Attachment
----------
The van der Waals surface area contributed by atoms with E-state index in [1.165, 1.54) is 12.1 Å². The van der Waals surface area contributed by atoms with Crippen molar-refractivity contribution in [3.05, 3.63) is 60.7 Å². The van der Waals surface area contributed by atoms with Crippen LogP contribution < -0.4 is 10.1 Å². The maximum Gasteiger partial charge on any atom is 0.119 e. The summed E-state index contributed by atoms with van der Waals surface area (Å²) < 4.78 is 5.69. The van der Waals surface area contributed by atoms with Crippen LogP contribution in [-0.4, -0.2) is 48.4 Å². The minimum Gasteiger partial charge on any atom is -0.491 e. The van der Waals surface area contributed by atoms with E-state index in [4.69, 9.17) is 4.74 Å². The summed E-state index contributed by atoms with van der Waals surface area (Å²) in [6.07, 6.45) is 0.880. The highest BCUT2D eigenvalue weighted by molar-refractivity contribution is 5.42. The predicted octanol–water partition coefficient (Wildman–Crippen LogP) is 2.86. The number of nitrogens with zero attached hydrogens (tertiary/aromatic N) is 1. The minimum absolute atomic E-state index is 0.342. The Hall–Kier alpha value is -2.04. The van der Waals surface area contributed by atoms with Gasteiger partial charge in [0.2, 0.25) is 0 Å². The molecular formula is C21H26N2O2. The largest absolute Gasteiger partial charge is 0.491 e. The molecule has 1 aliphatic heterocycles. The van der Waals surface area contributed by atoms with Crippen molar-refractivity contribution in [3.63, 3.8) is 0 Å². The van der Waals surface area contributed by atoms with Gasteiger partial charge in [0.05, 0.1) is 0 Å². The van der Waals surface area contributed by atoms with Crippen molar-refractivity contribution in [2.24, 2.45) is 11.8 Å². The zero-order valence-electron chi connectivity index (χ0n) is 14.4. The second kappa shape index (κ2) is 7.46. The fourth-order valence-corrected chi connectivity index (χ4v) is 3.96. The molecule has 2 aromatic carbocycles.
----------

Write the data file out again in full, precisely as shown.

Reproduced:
The van der Waals surface area contributed by atoms with E-state index in [1.165, 1.54) is 12.1 Å². The van der Waals surface area contributed by atoms with Crippen molar-refractivity contribution in [3.05, 3.63) is 60.7 Å². The van der Waals surface area contributed by atoms with Crippen LogP contribution < -0.4 is 10.1 Å². The maximum Gasteiger partial charge on any atom is 0.119 e. The summed E-state index contributed by atoms with van der Waals surface area (Å²) < 4.78 is 5.69. The van der Waals surface area contributed by atoms with Crippen LogP contribution in [-0.4, -0.2) is 48.4 Å². The minimum Gasteiger partial charge on any atom is -0.491 e. The van der Waals surface area contributed by atoms with E-state index in [4.69, 9.17) is 4.74 Å². The summed E-state index contributed by atoms with van der Waals surface area (Å²) in [6.07, 6.45) is 0.880. The highest BCUT2D eigenvalue weighted by molar-refractivity contribution is 5.42. The predicted octanol–water partition coefficient (Wildman–Crippen LogP) is 2.86. The number of nitrogens with zero attached hydrogens (tertiary/aromatic N) is 1. The minimum absolute atomic E-state index is 0.342. The Hall–Kier alpha value is -2.04. The van der Waals surface area contributed by atoms with Gasteiger partial charge in [0.2, 0.25) is 0 Å². The molecular formula is C21H26N2O2. The largest absolute Gasteiger partial charge is 0.491 e. The molecule has 1 aliphatic heterocycles. The van der Waals surface area contributed by atoms with Crippen molar-refractivity contribution in [3.63, 3.8) is 0 Å². The van der Waals surface area contributed by atoms with Gasteiger partial charge in [0.05, 0.1) is 0 Å². The van der Waals surface area contributed by atoms with Crippen molar-refractivity contribution in [2.24, 2.45) is 11.8 Å². The zero-order valence-electron chi connectivity index (χ0n) is 14.4. The second kappa shape index (κ2) is 7.46. The fourth-order valence-corrected chi connectivity index (χ4v) is 3.96. The molecule has 2 aromatic carbocycles.